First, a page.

“My life is connected to those children who need help,” Ms. Phymean says. “No child should have to work on the garbage dump and sleep in the street. There is no greater joy for me than to see a child who once spent her days picking through rubbish looking happy, enjoying herself, learning to read and write and smiling with hope for the future.”

Come back to Tan Eng’s life, she is now having a belly ache as she has tried to drink beer every night she goes to work to serve her guests. I asked her why she didn’t try to drink it and she immediately replied me “Oh it is really impossible for the work as mine because if I had not drunk so they would not have given me money then how can I raise and help my family?” she is an oldest sister in her family – 3 sisters and 1 brother. I can imagine how hard to live in this world without education, Eng is a strong lady as even she has been driven to sex work but she always hopes to educate her siblings out of this field. She made me remember my past when my parents fought the barriers to send me to school to get education. Our lives are tough because of living in poverty so it is our obstacle to get education though.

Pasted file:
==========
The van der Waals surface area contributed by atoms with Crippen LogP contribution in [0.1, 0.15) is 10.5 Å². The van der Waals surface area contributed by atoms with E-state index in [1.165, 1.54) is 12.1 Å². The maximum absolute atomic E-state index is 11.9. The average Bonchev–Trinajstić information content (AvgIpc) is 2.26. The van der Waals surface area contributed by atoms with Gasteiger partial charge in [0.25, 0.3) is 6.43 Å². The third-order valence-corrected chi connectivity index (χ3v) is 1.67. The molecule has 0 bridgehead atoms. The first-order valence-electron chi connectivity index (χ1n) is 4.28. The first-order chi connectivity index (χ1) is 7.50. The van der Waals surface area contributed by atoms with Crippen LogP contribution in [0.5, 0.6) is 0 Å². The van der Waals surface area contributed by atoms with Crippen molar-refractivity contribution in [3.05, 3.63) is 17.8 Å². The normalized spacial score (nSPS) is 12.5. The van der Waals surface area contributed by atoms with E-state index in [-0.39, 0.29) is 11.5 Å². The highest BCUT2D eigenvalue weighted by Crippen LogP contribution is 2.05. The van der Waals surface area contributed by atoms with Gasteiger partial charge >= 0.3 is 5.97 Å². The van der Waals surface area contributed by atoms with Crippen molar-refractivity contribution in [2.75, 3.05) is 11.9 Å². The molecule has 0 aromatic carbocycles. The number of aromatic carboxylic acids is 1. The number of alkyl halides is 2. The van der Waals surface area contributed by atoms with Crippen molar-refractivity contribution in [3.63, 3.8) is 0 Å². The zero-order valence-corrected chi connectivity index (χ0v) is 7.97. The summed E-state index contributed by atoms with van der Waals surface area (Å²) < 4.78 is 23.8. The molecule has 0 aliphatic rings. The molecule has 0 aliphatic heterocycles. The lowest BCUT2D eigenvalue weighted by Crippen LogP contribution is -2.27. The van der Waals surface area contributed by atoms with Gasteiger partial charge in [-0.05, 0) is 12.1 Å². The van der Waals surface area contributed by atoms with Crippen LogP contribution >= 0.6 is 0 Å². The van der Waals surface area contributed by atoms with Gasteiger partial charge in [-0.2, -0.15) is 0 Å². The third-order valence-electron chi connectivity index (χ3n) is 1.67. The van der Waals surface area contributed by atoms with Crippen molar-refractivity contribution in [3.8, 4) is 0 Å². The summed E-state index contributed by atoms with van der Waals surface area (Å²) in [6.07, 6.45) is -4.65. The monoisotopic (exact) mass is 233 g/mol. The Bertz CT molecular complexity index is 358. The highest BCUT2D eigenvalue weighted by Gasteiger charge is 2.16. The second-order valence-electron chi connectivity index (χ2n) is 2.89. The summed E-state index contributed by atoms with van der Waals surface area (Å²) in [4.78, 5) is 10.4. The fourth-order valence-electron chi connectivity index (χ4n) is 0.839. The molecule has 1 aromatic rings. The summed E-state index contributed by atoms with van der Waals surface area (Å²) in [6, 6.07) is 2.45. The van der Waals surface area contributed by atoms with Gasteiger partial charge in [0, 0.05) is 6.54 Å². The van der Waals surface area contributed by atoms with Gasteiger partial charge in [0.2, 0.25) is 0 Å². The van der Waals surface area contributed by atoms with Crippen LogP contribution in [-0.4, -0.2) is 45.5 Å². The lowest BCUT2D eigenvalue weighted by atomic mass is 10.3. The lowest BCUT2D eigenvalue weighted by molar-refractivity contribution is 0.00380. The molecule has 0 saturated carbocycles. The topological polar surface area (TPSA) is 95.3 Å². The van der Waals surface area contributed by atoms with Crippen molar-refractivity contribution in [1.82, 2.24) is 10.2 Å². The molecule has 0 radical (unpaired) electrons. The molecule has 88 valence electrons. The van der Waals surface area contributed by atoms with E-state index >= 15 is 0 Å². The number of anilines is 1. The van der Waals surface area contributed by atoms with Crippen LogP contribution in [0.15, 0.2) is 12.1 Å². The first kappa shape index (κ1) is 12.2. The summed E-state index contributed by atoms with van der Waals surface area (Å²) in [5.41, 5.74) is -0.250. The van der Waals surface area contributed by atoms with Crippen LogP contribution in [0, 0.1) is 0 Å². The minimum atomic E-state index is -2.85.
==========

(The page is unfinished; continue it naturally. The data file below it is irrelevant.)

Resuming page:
While I was talking to her, I saw her eyes were so red showing me her life is struggling to live in this cyber world where only a darkness place for her life is. She told me she wanted to learn a skill such as cooking, beauty or tailoring skill but her siblings are so small “they can’t study if I quit my job now so it is only job that can help my family to recover our lives,” she added, “I don’t care about myself but I do hope I can help my siblings to get hi¬gh education and parents to live a better live.”